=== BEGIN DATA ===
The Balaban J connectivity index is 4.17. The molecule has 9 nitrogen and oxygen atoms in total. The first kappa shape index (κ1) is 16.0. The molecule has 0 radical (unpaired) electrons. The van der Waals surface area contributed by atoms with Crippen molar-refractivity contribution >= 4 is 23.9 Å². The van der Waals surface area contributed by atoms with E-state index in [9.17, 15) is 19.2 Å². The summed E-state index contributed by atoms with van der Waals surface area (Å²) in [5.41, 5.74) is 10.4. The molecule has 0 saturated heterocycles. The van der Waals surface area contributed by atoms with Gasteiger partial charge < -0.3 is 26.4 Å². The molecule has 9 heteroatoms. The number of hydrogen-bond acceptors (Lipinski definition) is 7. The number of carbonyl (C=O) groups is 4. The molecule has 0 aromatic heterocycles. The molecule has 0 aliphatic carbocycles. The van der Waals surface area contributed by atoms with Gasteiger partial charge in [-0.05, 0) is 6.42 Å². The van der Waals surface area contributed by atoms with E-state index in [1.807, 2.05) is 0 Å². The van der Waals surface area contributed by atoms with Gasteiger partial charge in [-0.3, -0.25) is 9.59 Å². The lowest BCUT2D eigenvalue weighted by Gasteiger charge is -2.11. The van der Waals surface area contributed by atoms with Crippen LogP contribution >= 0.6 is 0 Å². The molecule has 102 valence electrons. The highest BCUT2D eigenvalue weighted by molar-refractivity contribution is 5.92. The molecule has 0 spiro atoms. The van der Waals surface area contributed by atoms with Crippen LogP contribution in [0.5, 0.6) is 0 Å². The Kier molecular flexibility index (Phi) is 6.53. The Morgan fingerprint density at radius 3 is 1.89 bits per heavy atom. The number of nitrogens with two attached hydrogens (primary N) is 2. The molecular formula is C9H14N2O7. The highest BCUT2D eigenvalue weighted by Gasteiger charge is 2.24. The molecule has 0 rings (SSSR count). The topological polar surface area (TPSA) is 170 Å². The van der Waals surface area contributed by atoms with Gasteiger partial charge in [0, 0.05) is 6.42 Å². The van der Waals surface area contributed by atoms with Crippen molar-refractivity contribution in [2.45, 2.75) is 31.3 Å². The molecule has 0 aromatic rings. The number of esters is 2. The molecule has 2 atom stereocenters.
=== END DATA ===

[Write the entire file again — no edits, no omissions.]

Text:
The Balaban J connectivity index is 4.17. The molecule has 9 nitrogen and oxygen atoms in total. The first kappa shape index (κ1) is 16.0. The molecule has 0 radical (unpaired) electrons. The van der Waals surface area contributed by atoms with Crippen molar-refractivity contribution >= 4 is 23.9 Å². The van der Waals surface area contributed by atoms with E-state index in [9.17, 15) is 19.2 Å². The summed E-state index contributed by atoms with van der Waals surface area (Å²) in [5.41, 5.74) is 10.4. The molecule has 0 saturated heterocycles. The van der Waals surface area contributed by atoms with Gasteiger partial charge < -0.3 is 26.4 Å². The molecule has 9 heteroatoms. The number of hydrogen-bond acceptors (Lipinski definition) is 7. The number of carbonyl (C=O) groups is 4. The molecule has 0 aromatic heterocycles. The molecule has 0 aliphatic carbocycles. The van der Waals surface area contributed by atoms with Gasteiger partial charge in [-0.05, 0) is 6.42 Å². The van der Waals surface area contributed by atoms with E-state index in [1.807, 2.05) is 0 Å². The van der Waals surface area contributed by atoms with Gasteiger partial charge in [-0.3, -0.25) is 9.59 Å². The lowest BCUT2D eigenvalue weighted by Gasteiger charge is -2.11. The van der Waals surface area contributed by atoms with Crippen LogP contribution >= 0.6 is 0 Å². The molecule has 102 valence electrons. The highest BCUT2D eigenvalue weighted by molar-refractivity contribution is 5.92. The molecule has 0 spiro atoms. The van der Waals surface area contributed by atoms with Crippen LogP contribution in [0.5, 0.6) is 0 Å². The Kier molecular flexibility index (Phi) is 6.53. The Morgan fingerprint density at radius 3 is 1.89 bits per heavy atom. The number of nitrogens with two attached hydrogens (primary N) is 2. The molecular formula is C9H14N2O7. The highest BCUT2D eigenvalue weighted by Gasteiger charge is 2.24. The molecule has 0 rings (SSSR count). The topological polar surface area (TPSA) is 170 Å². The van der Waals surface area contributed by atoms with Gasteiger partial charge in [0, 0.05) is 6.42 Å². The van der Waals surface area contributed by atoms with Crippen molar-refractivity contribution in [2.45, 2.75) is 31.3 Å². The molecule has 0 aromatic rings. The number of esters is 2. The molecule has 2 atom stereocenters.